Rev. Dr. Shawn Thomas: Gone much too soon

The community continues to mourn the loss of Rev. Dr. Shawn Thomas, who drowned March 18 in Lake Seminole. The photo above was taken at his first sermon at Galilee Missionary Baptist Church on Nov. 7, 2021. Photo by Kelley Collier

BY DEXTER MCCREE, Feature Writer

ST. PETERSBURG — The community was stunned hearing about the loss of one of its most phenomenal and impactful leaders. It was reported Rev. Dr. Shawn Thomas went underwater in Lake Seminole last Friday evening and was found hours later.

No way could this be possible, thought many from the religious community. He is much too young, full of vigor, with tremendous vision, and at the beginning of a new journey as senior pastor of Galilee Missionary Baptist Church.

“The passing of Pastor Dr. Shawn Thomas is a painful loss that exceeds our understanding,” said Mayor Ken Welch. “His work in the ministry, education, and our community has touched countless lives, including my family’s. Our condolences, prayers, and uplift go out to the Thomas family, the Galilee and Mt. Zion Progressive Church families, and all in the community who were blessed by Pastor Thomas’ purposeful work.”

On Tuesday, approximately 200 people gathered at Mt. Zion Progressive Missionary Baptist Church for a prayer vigil, where Thomas spent seven years leading the Children and Youth Ministry. As the song “Order My Steps” played softly, participants received roses and candles to light. The moment was solemn as the mourners reflected on a man who gave so much.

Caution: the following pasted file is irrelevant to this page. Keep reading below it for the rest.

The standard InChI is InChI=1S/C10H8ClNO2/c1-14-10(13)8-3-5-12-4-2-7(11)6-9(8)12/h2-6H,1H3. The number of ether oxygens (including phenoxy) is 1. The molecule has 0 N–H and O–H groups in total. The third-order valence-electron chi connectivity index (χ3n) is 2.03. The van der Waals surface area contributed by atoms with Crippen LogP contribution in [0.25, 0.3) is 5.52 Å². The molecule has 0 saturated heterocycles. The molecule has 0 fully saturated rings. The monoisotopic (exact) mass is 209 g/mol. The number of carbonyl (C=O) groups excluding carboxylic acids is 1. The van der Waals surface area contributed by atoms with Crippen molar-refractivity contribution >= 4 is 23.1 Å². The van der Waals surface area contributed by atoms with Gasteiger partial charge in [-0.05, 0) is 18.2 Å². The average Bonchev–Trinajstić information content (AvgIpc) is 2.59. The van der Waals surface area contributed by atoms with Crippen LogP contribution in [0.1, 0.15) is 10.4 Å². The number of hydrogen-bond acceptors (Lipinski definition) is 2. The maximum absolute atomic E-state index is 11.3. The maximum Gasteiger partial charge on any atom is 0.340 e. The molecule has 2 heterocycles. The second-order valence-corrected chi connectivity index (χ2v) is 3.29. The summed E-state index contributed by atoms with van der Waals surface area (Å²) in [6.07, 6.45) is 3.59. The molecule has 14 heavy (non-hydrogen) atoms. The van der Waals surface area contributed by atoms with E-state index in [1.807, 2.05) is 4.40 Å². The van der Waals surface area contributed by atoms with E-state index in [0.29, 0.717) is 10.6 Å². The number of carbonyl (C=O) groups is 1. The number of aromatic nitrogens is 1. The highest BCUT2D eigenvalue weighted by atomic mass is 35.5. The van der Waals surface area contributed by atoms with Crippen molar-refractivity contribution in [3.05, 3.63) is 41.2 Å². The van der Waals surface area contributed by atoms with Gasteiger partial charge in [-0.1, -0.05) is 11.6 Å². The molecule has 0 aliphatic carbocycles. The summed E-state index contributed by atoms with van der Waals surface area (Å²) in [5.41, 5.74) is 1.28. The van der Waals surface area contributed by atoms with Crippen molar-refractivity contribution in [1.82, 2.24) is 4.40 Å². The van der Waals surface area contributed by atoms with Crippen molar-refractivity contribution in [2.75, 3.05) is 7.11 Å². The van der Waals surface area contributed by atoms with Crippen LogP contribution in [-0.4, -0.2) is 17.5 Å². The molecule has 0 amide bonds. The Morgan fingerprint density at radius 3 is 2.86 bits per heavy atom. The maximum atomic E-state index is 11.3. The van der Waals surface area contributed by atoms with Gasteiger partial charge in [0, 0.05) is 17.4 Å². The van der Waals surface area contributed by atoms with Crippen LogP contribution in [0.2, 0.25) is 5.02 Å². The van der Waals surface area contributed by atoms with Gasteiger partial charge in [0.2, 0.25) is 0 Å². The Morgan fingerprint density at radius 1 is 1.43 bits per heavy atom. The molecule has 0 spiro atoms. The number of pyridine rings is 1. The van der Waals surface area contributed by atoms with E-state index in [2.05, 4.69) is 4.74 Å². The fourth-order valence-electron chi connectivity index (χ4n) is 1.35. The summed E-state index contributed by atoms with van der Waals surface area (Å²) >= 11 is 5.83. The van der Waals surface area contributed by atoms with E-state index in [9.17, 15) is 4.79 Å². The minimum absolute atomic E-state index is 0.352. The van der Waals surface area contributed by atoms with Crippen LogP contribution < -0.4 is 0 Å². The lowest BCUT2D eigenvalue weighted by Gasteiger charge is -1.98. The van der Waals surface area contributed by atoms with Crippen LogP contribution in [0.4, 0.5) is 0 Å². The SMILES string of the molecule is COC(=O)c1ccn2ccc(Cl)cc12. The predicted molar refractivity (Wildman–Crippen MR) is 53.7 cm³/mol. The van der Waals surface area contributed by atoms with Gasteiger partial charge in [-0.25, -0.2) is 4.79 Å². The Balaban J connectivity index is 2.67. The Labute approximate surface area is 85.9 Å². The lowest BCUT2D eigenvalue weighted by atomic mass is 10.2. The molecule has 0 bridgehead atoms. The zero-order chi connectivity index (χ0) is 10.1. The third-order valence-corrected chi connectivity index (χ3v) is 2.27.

“We are being strengthened to know that he is in the hands of God,” said Latoya McTier, Thomas’ older sister, who helped raise him when their parents passed away.

Mt. Zion Progressive youth director, Michelle Mann, spoke at the vigil. She spent eight years working alongside Thomas at the church. She cherishes the times and is grateful for the moments they shared.

Pastor Shawn Thomas and Mt. Zion Progressive’s One80 Teen Ministry sang praises to God for nursing home residents at the South Heritage Health & Rehabilitation Center in 2017.

“He was a big kid who loved the youth and was an advocate for them. When I made him upset about something or put one of the youths out for the day, he would start singing the hymn ‘A Charge to Keep I Have’ and bring them back. He was a person with such a big heart that you had to love him. I will never forget his teaching, ‘don’t stop and don’t give up on our youth,’” said Mann.

Rev. Louis Murphy, senior pastor of Mt. Zion Progressive, was equally appreciative of Thomas’ service, referring to him as a tremendous blessing.

“He became a preaching partner, stated Murphy. “He handled things in a way that any pastor would appreciate. He embraced the vision, was committed to the work of the ministry, and had love for the people. He had a pastor’s heart.”

A year before leaving to pastor his own church, Thomas took on the director of ministry position at Mt. Zion.

As the youth pastor, Thomas led missionary trips to Central America to promote youth evangelism and provide vacation bible school to children in Belize. In a 2016 article, he said that before the trip, the youths would say they were volunteering for events “because Pastor Shawn said we were going to do this.” After the trip, he said, “The youths are now coming to me with community involvement ideas.”